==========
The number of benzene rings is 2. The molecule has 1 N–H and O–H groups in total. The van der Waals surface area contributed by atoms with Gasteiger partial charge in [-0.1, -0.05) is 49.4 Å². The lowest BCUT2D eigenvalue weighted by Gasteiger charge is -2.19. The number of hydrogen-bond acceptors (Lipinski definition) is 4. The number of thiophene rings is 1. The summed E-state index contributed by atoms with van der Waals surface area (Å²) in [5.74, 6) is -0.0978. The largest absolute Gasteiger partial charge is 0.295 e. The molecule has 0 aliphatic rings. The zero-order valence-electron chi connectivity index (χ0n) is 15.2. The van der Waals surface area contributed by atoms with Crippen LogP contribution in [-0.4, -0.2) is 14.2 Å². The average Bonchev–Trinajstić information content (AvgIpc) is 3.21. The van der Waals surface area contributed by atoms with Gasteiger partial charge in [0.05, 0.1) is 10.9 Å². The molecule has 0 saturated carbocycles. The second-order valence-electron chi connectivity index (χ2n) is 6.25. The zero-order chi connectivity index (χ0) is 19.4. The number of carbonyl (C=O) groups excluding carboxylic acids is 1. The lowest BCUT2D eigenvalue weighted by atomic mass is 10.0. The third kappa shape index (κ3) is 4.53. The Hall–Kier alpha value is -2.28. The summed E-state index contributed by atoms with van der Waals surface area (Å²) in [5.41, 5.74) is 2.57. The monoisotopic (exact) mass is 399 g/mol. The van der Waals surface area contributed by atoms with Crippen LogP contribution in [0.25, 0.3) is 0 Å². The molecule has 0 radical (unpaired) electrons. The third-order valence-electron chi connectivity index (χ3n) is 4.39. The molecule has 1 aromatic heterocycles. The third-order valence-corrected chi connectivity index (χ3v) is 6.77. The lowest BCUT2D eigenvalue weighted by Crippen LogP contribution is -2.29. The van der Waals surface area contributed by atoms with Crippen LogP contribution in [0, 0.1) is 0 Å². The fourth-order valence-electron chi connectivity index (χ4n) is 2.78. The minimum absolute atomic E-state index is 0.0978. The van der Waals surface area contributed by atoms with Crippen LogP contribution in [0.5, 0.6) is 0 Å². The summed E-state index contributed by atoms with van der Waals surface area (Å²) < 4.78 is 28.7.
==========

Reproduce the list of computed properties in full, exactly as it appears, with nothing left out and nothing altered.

The number of benzene rings is 2. The molecule has 1 N–H and O–H groups in total. The van der Waals surface area contributed by atoms with Gasteiger partial charge in [-0.1, -0.05) is 49.4 Å². The lowest BCUT2D eigenvalue weighted by Gasteiger charge is -2.19. The number of hydrogen-bond acceptors (Lipinski definition) is 4. The number of thiophene rings is 1. The summed E-state index contributed by atoms with van der Waals surface area (Å²) in [5.74, 6) is -0.0978. The largest absolute Gasteiger partial charge is 0.295 e. The molecule has 0 aliphatic rings. The zero-order valence-electron chi connectivity index (χ0n) is 15.2. The van der Waals surface area contributed by atoms with Crippen LogP contribution in [-0.4, -0.2) is 14.2 Å². The average Bonchev–Trinajstić information content (AvgIpc) is 3.21. The van der Waals surface area contributed by atoms with Gasteiger partial charge in [0.05, 0.1) is 10.9 Å². The molecule has 0 saturated carbocycles. The second-order valence-electron chi connectivity index (χ2n) is 6.25. The zero-order chi connectivity index (χ0) is 19.4. The number of carbonyl (C=O) groups excluding carboxylic acids is 1. The lowest BCUT2D eigenvalue weighted by atomic mass is 10.0. The third kappa shape index (κ3) is 4.53. The Hall–Kier alpha value is -2.28. The summed E-state index contributed by atoms with van der Waals surface area (Å²) in [5.41, 5.74) is 2.57. The monoisotopic (exact) mass is 399 g/mol. The van der Waals surface area contributed by atoms with Crippen LogP contribution in [0.25, 0.3) is 0 Å². The molecule has 0 radical (unpaired) electrons. The third-order valence-electron chi connectivity index (χ3n) is 4.39. The molecule has 1 aromatic heterocycles. The third-order valence-corrected chi connectivity index (χ3v) is 6.77. The lowest BCUT2D eigenvalue weighted by Crippen LogP contribution is -2.29. The van der Waals surface area contributed by atoms with Crippen LogP contribution in [0, 0.1) is 0 Å². The fourth-order valence-electron chi connectivity index (χ4n) is 2.78. The minimum absolute atomic E-state index is 0.0978. The van der Waals surface area contributed by atoms with Crippen LogP contribution in [0.5, 0.6) is 0 Å². The summed E-state index contributed by atoms with van der Waals surface area (Å²) < 4.78 is 28.7.